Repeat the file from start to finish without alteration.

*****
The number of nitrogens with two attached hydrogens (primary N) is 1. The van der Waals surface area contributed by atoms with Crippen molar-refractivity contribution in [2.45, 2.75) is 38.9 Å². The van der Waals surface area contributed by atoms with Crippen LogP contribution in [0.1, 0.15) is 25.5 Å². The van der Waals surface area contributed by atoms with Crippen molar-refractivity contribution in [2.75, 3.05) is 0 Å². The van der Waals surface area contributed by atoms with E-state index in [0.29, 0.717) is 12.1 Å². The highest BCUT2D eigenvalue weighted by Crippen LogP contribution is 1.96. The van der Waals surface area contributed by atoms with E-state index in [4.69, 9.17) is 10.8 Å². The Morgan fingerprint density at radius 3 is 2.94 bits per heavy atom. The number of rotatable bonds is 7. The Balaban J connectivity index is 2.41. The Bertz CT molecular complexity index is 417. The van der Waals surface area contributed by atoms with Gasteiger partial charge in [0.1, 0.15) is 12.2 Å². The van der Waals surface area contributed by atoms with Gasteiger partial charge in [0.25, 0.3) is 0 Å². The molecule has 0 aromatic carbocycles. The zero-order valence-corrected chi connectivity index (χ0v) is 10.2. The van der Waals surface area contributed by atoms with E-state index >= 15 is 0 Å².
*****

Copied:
The number of nitrogens with two attached hydrogens (primary N) is 1. The van der Waals surface area contributed by atoms with Crippen molar-refractivity contribution in [2.45, 2.75) is 38.9 Å². The van der Waals surface area contributed by atoms with Crippen LogP contribution in [0.1, 0.15) is 25.5 Å². The van der Waals surface area contributed by atoms with Crippen molar-refractivity contribution in [2.75, 3.05) is 0 Å². The van der Waals surface area contributed by atoms with E-state index in [0.29, 0.717) is 12.1 Å². The highest BCUT2D eigenvalue weighted by Crippen LogP contribution is 1.96. The van der Waals surface area contributed by atoms with E-state index in [4.69, 9.17) is 10.8 Å². The Morgan fingerprint density at radius 3 is 2.94 bits per heavy atom. The number of rotatable bonds is 7. The Balaban J connectivity index is 2.41. The Bertz CT molecular complexity index is 417. The van der Waals surface area contributed by atoms with Gasteiger partial charge in [0.1, 0.15) is 12.2 Å². The van der Waals surface area contributed by atoms with Gasteiger partial charge in [0.25, 0.3) is 0 Å². The molecule has 0 aromatic carbocycles. The zero-order valence-corrected chi connectivity index (χ0v) is 10.2. The van der Waals surface area contributed by atoms with E-state index >= 15 is 0 Å².